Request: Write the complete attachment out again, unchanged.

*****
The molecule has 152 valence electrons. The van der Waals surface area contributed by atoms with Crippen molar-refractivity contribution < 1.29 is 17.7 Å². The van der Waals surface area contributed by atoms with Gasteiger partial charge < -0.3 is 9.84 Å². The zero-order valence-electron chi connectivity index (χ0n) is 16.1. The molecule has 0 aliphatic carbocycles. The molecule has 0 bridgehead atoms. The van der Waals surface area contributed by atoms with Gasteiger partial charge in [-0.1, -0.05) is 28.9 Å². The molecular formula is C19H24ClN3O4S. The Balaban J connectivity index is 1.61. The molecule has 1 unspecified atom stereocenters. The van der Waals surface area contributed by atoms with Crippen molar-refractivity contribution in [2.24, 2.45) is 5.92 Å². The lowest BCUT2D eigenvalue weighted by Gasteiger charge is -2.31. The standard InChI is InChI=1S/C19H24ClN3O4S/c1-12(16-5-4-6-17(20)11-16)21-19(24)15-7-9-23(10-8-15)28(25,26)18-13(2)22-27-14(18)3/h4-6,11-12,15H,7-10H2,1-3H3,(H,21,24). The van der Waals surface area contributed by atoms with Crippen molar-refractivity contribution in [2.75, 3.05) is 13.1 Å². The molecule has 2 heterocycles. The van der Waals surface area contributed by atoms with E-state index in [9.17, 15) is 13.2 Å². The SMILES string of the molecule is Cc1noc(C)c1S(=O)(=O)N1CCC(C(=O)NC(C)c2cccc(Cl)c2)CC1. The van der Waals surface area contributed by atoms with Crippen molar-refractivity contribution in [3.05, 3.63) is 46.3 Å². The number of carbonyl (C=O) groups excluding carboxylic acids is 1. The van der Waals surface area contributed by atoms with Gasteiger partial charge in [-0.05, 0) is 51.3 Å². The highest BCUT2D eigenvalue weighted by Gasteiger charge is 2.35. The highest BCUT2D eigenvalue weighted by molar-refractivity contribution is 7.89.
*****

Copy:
The molecule has 152 valence electrons. The van der Waals surface area contributed by atoms with Crippen molar-refractivity contribution < 1.29 is 17.7 Å². The van der Waals surface area contributed by atoms with Gasteiger partial charge < -0.3 is 9.84 Å². The zero-order valence-electron chi connectivity index (χ0n) is 16.1. The molecule has 0 aliphatic carbocycles. The molecule has 0 bridgehead atoms. The van der Waals surface area contributed by atoms with Gasteiger partial charge in [-0.1, -0.05) is 28.9 Å². The molecular formula is C19H24ClN3O4S. The Balaban J connectivity index is 1.61. The molecule has 1 unspecified atom stereocenters. The van der Waals surface area contributed by atoms with Crippen molar-refractivity contribution in [2.24, 2.45) is 5.92 Å². The lowest BCUT2D eigenvalue weighted by Gasteiger charge is -2.31. The standard InChI is InChI=1S/C19H24ClN3O4S/c1-12(16-5-4-6-17(20)11-16)21-19(24)15-7-9-23(10-8-15)28(25,26)18-13(2)22-27-14(18)3/h4-6,11-12,15H,7-10H2,1-3H3,(H,21,24). The van der Waals surface area contributed by atoms with Crippen molar-refractivity contribution in [2.75, 3.05) is 13.1 Å². The molecule has 2 heterocycles. The van der Waals surface area contributed by atoms with E-state index in [9.17, 15) is 13.2 Å². The SMILES string of the molecule is Cc1noc(C)c1S(=O)(=O)N1CCC(C(=O)NC(C)c2cccc(Cl)c2)CC1. The van der Waals surface area contributed by atoms with Crippen molar-refractivity contribution in [3.05, 3.63) is 46.3 Å². The number of carbonyl (C=O) groups excluding carboxylic acids is 1. The van der Waals surface area contributed by atoms with Gasteiger partial charge in [-0.05, 0) is 51.3 Å². The highest BCUT2D eigenvalue weighted by Gasteiger charge is 2.35. The highest BCUT2D eigenvalue weighted by molar-refractivity contribution is 7.89.